She said dead people when they looked at a woman saw nothing but dirty; when they looked at other people they saw nothing but bad; when they looked at a tree they saw nothing but lumber and profit; never beauty. Granma said they was dead people walking around. (60)
One thing that we can learn from nature is how to understand nature and the environment. The Cherokee believe that trees have spirits. If you are in tune with nature, you can understand what the tree spirits are saying. Once Granma’s Pa got worried because the oak tree spirits were worried. It turned out that the white men were coming to chop down the trees for lumber. The Cherokees were able to stop them by digging up the loggers’ road at night. Also, a tree helped by falling on a wagon, even though it was a perfectly healthy tree.
These oak trees were strong in spirit because they weren’t selfish; they left enough room for other vegetation to grow (61).
After rescuing the oaks, the Cherokees held a celebration, even singing a death song for the healthy oak that had sacrificed its life for the other trees.
Chapter 9: Granpa’s Trade
Where does Granpa get his money?
Granpa’s trade is making and selling whiskey. He lives on a mountain, which means that there is very little flat land for growing crops. The little flat land he has he uses to grow Indian corn, from which he makes whiskey (which has a reddish tint) with his still. Without the still, the family would not be able to survive. (Thomas Jefferson was correct in his advice to George Washington.)
One characteristic of Granpa is his freedom. Never in his life has he held a job from which he made a salary — never has he ever been in “public hire.” Granpa is a free man.
However, Granpa does believe in having a trade; his trade — which he learned from his Pa — is whiskey making.
Granpa does make good sense about judging a trade. Making whiskey was given a bad name by big-city criminals (during Prohibition), who would make whiskey that could kill a man. However, does it make sense to judge an entire trade by the worst of the people who engage in it? If you deal with one bad librarian, does that mean that libraries are bad?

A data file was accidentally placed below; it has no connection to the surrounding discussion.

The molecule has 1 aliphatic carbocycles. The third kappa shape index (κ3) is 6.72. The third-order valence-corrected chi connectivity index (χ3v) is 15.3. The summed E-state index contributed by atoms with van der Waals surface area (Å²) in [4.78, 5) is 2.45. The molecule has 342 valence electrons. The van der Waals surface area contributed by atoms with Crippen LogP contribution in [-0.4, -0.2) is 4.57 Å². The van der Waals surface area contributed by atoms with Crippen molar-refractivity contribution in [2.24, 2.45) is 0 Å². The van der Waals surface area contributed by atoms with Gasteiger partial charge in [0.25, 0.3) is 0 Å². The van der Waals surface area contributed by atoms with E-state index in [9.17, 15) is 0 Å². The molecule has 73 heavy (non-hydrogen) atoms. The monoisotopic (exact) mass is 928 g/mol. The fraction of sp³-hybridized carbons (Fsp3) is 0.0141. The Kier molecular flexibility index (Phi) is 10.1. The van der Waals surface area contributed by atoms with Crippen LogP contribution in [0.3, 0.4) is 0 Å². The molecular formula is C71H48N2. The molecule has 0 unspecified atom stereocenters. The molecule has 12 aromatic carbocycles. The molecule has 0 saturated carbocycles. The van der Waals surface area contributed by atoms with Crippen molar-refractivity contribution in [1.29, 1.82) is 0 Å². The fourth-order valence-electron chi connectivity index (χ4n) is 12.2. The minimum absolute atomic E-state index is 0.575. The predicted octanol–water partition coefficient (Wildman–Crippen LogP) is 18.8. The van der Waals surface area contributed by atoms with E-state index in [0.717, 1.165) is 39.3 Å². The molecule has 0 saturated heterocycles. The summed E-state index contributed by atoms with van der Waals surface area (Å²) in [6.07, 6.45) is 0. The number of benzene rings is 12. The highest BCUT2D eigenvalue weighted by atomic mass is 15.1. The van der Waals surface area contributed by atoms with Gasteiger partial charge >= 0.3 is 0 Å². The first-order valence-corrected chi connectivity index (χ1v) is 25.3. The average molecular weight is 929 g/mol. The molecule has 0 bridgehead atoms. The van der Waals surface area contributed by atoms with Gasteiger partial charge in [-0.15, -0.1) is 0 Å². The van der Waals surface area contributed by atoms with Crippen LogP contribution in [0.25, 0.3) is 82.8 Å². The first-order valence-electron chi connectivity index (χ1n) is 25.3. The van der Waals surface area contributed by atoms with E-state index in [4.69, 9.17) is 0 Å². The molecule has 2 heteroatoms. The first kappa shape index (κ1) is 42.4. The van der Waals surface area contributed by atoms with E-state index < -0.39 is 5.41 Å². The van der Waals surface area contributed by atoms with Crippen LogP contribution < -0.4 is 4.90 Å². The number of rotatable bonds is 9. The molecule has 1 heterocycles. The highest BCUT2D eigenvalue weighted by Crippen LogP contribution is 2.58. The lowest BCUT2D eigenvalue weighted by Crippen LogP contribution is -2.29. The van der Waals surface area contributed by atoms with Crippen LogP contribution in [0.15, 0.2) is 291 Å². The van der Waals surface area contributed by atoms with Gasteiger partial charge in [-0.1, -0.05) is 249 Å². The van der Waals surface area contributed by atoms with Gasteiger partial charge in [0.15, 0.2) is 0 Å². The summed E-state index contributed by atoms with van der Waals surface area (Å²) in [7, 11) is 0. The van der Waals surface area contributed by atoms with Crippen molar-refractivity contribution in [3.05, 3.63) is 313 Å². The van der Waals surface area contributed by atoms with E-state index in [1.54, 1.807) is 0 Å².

Not only is Little Tree naive, but sometimes Granpa is, too. For example, take aging whiskey. Granpa has heard that aging whiskey can improve its flavor, so he tried it once. He let some whiskey age an entire week before tasting it, but it tasted the same as all the other whiskey he had made. (Of course, we know that aging whiskey means letting it age for 10 or more years.)
Granpa made one run of whiskey a month, and he always got 11 gallons of whiskey from his run. He sold 9 gallons to Mr. Jenkins, who ran “the store at the crossroads” (66). The money he received bought necessities for the family (and some emergency money). The two gallons he kept he drank, by himself and with company, and Granma used some in her cough medicine.
One thing Little Tree learns is that making whiskey is hard work. As he says,
As I say, it was hard work and I never could figure how some folks would say that lazy, good-for-nothings made whiskey. Whoever says that without a doubt has never made any. (68)
While making whiskey in late winter, they had a run-in with the law. Fortunately, the family was prepared. Whenever the law came around, Granma would let one of the dogs loose. The dog would go to Granpa and Little Tree, and so they knew there was law around. When it happened this time, Granpa stayed to hide the still (if the law had busted it up, it would have seriously hurt the family finances, and at Granpa’s age, it would be hard to get another still).
In this chapter, the law was coming toward the still, so Granma set all the dogs lose. As the law was nearing Little Tree, whom Granpa had sent back to the cabin, the dogs jumped on the law. Little Tree took off, running up the mountain, above the heads of the law. (The Cherokee run up a mountain not by going straight up, but by running sideways, putting their feet above shrubs so they get a good foothold.) In doing so, Little Tree showed remarkable presence of mind. He got away from the law and hid in the woods until the dogs, which had been sent by Granpa and Granma, found him.
Throughout this book, we find prejudice against the Indians. For a long time, there was prejudice against the Indians, just as there was prejudice against African-Americans. Even today, out west some people can’t say “Indian” without saying “lazy, good-for-nothing” in front of it. The law people talk about “a damn Indian kid” when they see Little Tree.
Copyright by Bruce D. Bruce